Security Experts:

Sloppy Security Faulted in Data Breach Study

A shocking 87 percent of the victims in a study of data breaches jointly conducted by Verizon and the U.S. Secret Service had evidence of the breach in their log files, yet missed it. According to the 2010 Verizon Data Breach Investigations Report, 60 percent of breaches were discovered by external parties, and then only after a considerable amount of time.

Most breaches were considered avoidable if security basics had been followed Only 4 percent of breaches assessed required difficult and expensive protective measures.

The new report covers 900-plus breaches involving more than 900 million compromised records. Some of the key findings:2010 Verizon Data Breach Investigations Report

• Most data breaches investigated were caused by external sources. Sixty-nine percent of breaches resulted from these sources.

• Many breaches involved privilege misuse. Forty-eight percent of breaches were attributed to users who, for malicious purposes, abused their right to access corporate information.

• As in previous years, nearly all data was breached from servers and online applications.

• Meeting PCI-DSS compliance continues to be critically important. Seventy-nine percent of victims subject to the PCI-DSS standard hadn't achieved compliance prior to the breach.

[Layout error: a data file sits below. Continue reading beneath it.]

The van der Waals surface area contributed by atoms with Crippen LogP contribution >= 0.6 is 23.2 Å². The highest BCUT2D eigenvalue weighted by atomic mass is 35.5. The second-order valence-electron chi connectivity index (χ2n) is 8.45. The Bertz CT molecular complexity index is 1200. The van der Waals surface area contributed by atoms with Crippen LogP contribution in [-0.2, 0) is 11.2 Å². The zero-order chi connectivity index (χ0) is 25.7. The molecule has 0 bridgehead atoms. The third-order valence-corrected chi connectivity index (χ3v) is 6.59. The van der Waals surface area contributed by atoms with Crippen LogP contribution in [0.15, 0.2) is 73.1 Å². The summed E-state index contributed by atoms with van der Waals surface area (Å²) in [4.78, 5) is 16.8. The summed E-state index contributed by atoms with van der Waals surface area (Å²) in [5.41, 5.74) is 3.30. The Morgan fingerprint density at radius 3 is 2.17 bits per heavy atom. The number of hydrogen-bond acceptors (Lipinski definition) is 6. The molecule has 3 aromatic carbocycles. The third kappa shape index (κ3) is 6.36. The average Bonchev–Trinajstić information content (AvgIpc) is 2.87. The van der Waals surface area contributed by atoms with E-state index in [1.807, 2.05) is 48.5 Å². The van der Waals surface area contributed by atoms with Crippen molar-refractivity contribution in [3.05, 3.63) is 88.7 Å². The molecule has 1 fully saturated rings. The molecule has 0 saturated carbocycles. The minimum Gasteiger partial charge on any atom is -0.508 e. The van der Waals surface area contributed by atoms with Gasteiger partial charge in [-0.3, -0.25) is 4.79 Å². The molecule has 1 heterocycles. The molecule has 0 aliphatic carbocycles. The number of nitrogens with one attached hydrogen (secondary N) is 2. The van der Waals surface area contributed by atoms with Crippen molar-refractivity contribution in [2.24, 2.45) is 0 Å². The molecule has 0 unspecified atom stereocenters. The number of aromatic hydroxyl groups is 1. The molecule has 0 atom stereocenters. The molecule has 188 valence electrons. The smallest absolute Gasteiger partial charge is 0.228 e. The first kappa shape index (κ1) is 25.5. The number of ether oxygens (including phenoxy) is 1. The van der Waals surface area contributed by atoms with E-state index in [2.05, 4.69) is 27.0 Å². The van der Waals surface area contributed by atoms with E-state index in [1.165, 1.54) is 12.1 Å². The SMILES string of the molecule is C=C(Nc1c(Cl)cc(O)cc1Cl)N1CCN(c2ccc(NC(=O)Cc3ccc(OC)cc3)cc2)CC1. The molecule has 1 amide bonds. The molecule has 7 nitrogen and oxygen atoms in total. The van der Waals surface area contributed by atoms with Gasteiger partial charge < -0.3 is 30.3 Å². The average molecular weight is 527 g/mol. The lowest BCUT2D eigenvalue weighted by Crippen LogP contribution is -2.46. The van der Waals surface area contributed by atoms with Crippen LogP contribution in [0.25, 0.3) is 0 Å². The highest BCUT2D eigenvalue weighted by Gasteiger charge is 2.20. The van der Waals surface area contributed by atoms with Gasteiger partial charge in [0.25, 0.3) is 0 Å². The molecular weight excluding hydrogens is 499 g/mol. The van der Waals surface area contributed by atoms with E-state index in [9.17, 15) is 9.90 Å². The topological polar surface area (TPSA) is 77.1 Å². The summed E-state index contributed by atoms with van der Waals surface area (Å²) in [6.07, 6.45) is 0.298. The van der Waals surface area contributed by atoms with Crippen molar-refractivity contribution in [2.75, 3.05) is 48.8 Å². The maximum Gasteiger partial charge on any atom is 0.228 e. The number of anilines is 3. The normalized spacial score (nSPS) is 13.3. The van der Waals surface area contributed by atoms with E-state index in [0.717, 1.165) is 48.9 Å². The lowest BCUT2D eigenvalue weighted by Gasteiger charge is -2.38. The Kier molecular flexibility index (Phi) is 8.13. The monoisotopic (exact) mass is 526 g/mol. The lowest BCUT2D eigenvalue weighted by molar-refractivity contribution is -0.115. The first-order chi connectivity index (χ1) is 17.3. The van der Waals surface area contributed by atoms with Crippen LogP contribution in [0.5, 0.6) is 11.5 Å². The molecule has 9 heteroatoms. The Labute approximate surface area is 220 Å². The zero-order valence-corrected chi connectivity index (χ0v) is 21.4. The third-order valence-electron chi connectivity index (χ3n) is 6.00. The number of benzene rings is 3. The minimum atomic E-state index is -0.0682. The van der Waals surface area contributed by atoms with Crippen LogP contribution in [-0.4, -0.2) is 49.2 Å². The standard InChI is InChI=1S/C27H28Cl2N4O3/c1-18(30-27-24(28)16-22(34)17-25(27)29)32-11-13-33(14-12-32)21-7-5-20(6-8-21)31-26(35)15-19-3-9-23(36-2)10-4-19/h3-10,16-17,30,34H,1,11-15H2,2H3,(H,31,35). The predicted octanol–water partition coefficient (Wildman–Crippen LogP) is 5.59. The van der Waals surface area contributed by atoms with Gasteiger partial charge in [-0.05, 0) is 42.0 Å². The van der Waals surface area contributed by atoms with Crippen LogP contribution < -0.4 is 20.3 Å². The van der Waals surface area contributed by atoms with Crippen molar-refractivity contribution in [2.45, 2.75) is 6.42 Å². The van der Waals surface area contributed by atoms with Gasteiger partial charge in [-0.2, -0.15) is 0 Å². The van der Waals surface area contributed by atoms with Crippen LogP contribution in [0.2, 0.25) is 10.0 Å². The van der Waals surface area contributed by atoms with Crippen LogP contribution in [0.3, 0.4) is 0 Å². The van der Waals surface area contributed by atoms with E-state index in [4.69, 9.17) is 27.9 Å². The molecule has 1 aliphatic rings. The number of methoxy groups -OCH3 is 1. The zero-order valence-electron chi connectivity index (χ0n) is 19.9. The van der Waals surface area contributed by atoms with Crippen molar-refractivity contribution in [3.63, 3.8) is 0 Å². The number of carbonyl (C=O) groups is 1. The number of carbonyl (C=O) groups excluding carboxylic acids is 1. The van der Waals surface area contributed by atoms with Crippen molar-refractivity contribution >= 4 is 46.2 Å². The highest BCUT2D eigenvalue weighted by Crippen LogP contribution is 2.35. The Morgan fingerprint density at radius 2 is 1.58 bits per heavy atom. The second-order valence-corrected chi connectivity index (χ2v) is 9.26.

Financial services, hospitality and retail still comprise the "Big Three" of industries affected (33 percent, 23 percent and 15 percent, respectively).

Strict Security Crucial

The report recommends strict adherence to basic security procedures as the key to avoiding daa breaches. These procedures include:

• Restricting and monitoring privileged users. The data from the Secret Service showed that there were more insider breaches than ever before. According to the report, the best preventive strategies for controlling insiders are pre-employment screening, limits on user privileges and separation of duties. Privileged use should be logged and messages detailing activity generated for management.

• Attention to “minor” policy violations. The study finds a correlation between seemingly minor policy violations and more serious abuse. Based on case data, the presence of illegal content on user systems or other inappropriate behavior is a reasonable indicator of a future breach. Actively searching for such indicators is recommended.

• Prevention of credential theft. Keeping credential-capturing malware off systems should priority No. 1. Two-factor authentication is recommended where appropriate.

• Monitoring and filtering outbound traffic. In many breaches, something (data, communications, connections) goes out externally via an organization's network which, if prevented, could break the chain and stop the breach.

• Improving event monitoring and log analysis. Almost all victims of a breach have evidence of that breach in their logs. Ensuring that there are adequate resources to monitor these logs carefully reduces the risk of breach.

Verizon Data Breach Investigations Report 2010

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